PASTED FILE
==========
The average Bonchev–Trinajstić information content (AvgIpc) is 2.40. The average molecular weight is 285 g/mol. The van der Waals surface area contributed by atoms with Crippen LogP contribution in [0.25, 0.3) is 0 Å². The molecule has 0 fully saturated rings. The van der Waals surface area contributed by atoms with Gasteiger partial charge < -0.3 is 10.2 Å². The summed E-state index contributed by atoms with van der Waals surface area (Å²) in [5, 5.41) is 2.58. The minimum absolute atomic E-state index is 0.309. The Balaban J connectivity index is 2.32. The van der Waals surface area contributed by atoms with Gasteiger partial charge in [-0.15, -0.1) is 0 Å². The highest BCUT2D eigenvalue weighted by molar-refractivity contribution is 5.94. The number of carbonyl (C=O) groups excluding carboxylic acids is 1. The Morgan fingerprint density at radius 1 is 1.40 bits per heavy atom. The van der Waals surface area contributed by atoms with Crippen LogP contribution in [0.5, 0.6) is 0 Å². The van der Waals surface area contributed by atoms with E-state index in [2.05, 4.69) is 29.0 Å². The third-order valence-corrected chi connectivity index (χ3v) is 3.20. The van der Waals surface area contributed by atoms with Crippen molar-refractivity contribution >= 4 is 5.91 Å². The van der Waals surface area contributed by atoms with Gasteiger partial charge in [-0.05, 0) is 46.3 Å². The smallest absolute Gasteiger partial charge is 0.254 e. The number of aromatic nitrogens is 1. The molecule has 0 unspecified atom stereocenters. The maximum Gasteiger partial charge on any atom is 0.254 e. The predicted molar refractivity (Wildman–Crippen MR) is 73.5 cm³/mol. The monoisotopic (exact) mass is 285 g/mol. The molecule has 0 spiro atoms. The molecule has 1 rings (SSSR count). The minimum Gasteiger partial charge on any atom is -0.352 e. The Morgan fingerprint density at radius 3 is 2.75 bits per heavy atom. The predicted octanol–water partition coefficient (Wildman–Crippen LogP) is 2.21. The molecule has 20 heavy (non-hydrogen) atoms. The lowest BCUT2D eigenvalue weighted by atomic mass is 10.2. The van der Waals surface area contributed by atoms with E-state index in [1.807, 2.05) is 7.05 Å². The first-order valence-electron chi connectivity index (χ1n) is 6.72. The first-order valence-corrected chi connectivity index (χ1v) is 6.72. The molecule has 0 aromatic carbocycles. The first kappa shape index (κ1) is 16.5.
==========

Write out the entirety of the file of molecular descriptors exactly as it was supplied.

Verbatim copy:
The average Bonchev–Trinajstić information content (AvgIpc) is 2.40. The average molecular weight is 285 g/mol. The van der Waals surface area contributed by atoms with Crippen LogP contribution in [0.25, 0.3) is 0 Å². The molecule has 0 fully saturated rings. The van der Waals surface area contributed by atoms with Gasteiger partial charge < -0.3 is 10.2 Å². The summed E-state index contributed by atoms with van der Waals surface area (Å²) in [5, 5.41) is 2.58. The minimum absolute atomic E-state index is 0.309. The Balaban J connectivity index is 2.32. The van der Waals surface area contributed by atoms with Gasteiger partial charge in [-0.15, -0.1) is 0 Å². The highest BCUT2D eigenvalue weighted by molar-refractivity contribution is 5.94. The number of carbonyl (C=O) groups excluding carboxylic acids is 1. The Morgan fingerprint density at radius 1 is 1.40 bits per heavy atom. The van der Waals surface area contributed by atoms with Crippen LogP contribution in [0.5, 0.6) is 0 Å². The van der Waals surface area contributed by atoms with E-state index in [2.05, 4.69) is 29.0 Å². The third-order valence-corrected chi connectivity index (χ3v) is 3.20. The van der Waals surface area contributed by atoms with Crippen molar-refractivity contribution >= 4 is 5.91 Å². The van der Waals surface area contributed by atoms with Gasteiger partial charge in [-0.05, 0) is 46.3 Å². The smallest absolute Gasteiger partial charge is 0.254 e. The number of aromatic nitrogens is 1. The molecule has 0 unspecified atom stereocenters. The maximum Gasteiger partial charge on any atom is 0.254 e. The predicted molar refractivity (Wildman–Crippen MR) is 73.5 cm³/mol. The monoisotopic (exact) mass is 285 g/mol. The molecule has 0 spiro atoms. The molecule has 1 rings (SSSR count). The minimum Gasteiger partial charge on any atom is -0.352 e. The Morgan fingerprint density at radius 3 is 2.75 bits per heavy atom. The predicted octanol–water partition coefficient (Wildman–Crippen LogP) is 2.21. The molecule has 20 heavy (non-hydrogen) atoms. The lowest BCUT2D eigenvalue weighted by atomic mass is 10.2. The van der Waals surface area contributed by atoms with E-state index in [1.807, 2.05) is 7.05 Å². The first-order valence-electron chi connectivity index (χ1n) is 6.72. The first-order valence-corrected chi connectivity index (χ1v) is 6.72. The molecule has 0 aromatic carbocycles. The first kappa shape index (κ1) is 16.5.